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One of Britain’s Most Loved Animals is Not Welcome in a Northern Scottish Island

A+small+hedgehog
A small hedgehog

A small hedgehog

Pixabay

Pixabay

A small hedgehog

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Cute, prickly hedgehogs freely roam on the many Scottish islands in the United Kingdom. To most, these brown lumps in the ground are very lovable creatures that occasionally provide a quick distraction to whatever they are doing. However, to others, especially those on the Hebrides archipelago, people view the seemingly innocent hedgehogs as threats to the native wildlife.

 

Their story originates in 1974, when a person seeking to control the slug and snail population in his garden decided to release some hedgehogs in the island of South Uist. Because hedgehogs are not native to this isolated island, they did not have any natural predators. As a result, their population boomed. In the matter of only 10 years, the hedgehog population grew from only a couple to over five thousand. By this time, hedgehogs had started to invade the islands of North Uist and Benbecula, which connect to South Uist through causeways, or natural land bridges made of dirt. Though this may sound amazing, every Spring, the western edges of these islands become covered in hundreds of varieties of beautiful wild flowers every spring. This phenomenon, known as Machair, causes thousands of species of wading birds to nest and mate on the shore. In fact, so many birds come to take advantage of the flowers and favorable mating grounds that Great Britain has declared it a national important sight. However, thanks to the seemingly cute and cuddly hedgehogs, the birds that choose to nest here feel very threatened. Instead of eating the insects on the islands which could be difficult to catch at times, the hedgehogs figured out that they could prey on the eggs of wading bird’s nests, especially those that lay on the ground. In fact, the damage hedgehogs have caused in the Uist islands has caused the development of an organization called the Uist Wader Project. Their mission is to save the wading birds on these islands – by killing all of the hedgehogs. At first, this company, funded by the taxes of Scottish people, killed 700 hedgehogs on these islands. However, many hated it because each hedgehog removal would cost about 800 pounds (about 1023.6 dollars) and drew a lot of emotional responses from the citizens of Britain. Eventually, this organization realized they were getting nowhere with this project, and decided on a bold, and much more beneficial attitude. Instead of killing the harmful hedgehogs, the organization set up many hedgehog traps around the islands, and they collected the hedgehogs that fell into the traps. They then took the captured hedgehogs back to the mainland, where hedgehog populations were declining.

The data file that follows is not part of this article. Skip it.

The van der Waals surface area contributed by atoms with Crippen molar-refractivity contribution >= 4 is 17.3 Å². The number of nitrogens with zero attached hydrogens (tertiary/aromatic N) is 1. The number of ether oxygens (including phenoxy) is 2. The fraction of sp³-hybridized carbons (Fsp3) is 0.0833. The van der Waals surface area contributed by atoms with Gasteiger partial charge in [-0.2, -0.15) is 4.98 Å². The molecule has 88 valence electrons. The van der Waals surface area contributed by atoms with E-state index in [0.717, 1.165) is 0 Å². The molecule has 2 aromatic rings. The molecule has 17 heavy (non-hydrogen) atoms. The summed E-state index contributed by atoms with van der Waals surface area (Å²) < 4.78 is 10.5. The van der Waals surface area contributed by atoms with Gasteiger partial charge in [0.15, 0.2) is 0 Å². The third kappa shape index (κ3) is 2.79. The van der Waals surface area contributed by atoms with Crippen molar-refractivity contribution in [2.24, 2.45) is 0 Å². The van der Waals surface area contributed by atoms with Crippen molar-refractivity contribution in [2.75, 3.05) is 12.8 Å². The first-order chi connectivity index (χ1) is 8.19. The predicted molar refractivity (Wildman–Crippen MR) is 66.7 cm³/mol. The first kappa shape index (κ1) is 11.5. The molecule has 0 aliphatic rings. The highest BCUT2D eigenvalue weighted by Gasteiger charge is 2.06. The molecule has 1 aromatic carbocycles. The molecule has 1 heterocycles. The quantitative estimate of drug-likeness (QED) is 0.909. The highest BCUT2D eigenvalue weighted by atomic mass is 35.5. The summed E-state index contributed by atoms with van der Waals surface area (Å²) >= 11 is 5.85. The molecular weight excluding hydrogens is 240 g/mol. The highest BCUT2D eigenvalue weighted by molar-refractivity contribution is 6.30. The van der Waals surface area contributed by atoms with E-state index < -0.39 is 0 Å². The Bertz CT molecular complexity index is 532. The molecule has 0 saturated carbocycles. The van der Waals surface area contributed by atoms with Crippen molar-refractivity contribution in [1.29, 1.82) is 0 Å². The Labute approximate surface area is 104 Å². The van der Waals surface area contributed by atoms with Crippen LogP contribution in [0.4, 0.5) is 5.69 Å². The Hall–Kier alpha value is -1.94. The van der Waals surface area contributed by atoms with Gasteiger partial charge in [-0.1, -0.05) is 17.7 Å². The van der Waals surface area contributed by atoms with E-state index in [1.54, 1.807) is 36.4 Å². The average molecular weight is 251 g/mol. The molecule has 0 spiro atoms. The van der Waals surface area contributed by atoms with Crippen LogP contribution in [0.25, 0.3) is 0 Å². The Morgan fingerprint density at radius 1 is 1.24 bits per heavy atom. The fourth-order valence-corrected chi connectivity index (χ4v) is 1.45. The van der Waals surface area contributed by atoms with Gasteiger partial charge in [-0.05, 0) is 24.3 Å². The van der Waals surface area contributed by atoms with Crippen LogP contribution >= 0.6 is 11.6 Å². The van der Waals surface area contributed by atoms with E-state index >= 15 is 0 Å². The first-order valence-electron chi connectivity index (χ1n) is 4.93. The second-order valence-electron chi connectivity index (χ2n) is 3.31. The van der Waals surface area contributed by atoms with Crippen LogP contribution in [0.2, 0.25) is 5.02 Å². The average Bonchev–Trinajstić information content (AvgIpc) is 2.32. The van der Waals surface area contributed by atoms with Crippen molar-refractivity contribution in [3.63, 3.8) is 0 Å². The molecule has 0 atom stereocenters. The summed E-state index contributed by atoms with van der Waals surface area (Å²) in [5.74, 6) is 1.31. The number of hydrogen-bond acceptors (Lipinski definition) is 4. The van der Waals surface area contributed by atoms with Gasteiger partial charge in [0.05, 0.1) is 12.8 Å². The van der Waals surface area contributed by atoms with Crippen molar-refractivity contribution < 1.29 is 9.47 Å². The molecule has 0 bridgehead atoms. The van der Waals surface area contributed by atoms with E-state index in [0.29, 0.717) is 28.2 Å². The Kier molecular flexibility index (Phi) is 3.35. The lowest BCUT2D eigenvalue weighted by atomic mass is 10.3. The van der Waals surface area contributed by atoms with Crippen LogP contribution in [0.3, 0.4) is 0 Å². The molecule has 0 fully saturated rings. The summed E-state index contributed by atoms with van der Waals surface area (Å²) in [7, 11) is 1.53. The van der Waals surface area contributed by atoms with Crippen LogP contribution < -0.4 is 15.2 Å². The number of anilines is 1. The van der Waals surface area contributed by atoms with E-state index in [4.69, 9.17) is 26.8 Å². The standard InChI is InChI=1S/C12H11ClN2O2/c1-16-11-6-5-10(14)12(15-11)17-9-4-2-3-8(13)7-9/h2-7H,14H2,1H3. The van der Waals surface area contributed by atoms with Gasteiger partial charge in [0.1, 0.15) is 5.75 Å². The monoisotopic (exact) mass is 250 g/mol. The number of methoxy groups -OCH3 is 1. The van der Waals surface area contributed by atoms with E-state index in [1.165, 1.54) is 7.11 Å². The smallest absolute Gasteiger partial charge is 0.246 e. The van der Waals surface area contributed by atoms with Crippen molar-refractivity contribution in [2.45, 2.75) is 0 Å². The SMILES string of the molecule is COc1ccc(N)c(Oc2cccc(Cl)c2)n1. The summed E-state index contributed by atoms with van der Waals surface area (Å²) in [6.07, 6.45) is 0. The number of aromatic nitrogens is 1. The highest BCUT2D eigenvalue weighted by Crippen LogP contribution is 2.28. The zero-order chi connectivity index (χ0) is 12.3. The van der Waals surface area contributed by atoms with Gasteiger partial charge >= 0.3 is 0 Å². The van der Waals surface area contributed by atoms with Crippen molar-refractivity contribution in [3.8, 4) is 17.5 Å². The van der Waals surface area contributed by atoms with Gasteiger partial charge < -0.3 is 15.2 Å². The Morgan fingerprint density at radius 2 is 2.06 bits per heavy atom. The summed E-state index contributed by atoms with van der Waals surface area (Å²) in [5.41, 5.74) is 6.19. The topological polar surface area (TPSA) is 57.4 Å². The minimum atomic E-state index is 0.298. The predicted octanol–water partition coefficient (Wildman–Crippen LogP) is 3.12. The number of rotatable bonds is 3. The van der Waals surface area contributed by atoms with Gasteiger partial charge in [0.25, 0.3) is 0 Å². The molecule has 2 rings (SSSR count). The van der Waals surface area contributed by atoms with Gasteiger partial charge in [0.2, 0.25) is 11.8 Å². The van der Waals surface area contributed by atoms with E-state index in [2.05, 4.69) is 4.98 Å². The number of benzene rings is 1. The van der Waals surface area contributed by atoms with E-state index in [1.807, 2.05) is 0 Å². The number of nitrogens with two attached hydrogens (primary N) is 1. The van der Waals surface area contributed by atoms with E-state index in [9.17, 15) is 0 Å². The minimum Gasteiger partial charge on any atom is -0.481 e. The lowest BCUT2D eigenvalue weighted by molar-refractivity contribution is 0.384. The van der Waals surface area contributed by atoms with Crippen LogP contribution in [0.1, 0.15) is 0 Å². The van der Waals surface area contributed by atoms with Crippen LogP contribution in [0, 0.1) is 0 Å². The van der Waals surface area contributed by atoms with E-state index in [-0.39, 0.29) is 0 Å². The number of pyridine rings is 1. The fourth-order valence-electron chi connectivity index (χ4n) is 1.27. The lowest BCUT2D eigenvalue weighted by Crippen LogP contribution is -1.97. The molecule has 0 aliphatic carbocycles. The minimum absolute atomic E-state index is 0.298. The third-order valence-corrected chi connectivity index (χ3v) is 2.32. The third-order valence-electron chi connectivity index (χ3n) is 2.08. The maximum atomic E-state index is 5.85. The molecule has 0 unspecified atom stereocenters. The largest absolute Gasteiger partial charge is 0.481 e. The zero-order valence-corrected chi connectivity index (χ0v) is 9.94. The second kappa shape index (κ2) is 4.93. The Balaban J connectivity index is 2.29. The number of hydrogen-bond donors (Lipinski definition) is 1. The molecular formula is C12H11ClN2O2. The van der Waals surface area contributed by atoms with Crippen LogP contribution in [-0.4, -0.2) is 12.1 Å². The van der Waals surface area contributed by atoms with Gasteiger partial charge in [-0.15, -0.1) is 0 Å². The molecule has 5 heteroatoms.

This method was able to bring many hedgehogs safely to the mainland at a low cost. However, many have raised a protest. They state that the hedgehogs weren’t the exact cause of the decline of wader birds. Despite this, they will not release what they think is the exact cause of this decline.

KMS Josiah C. states that, “I’m glad to see that these hedgehogs can stay alive and still support Scotland” Nevertheless, hedgehogs, despite their cuteness, are a very threatening animal species that could be the cause of much more danger than they appear to be.

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The student news site of Kraemer Middle School
One of Britain’s Most Loved Animals is Not Welcome in a Northern Scottish Island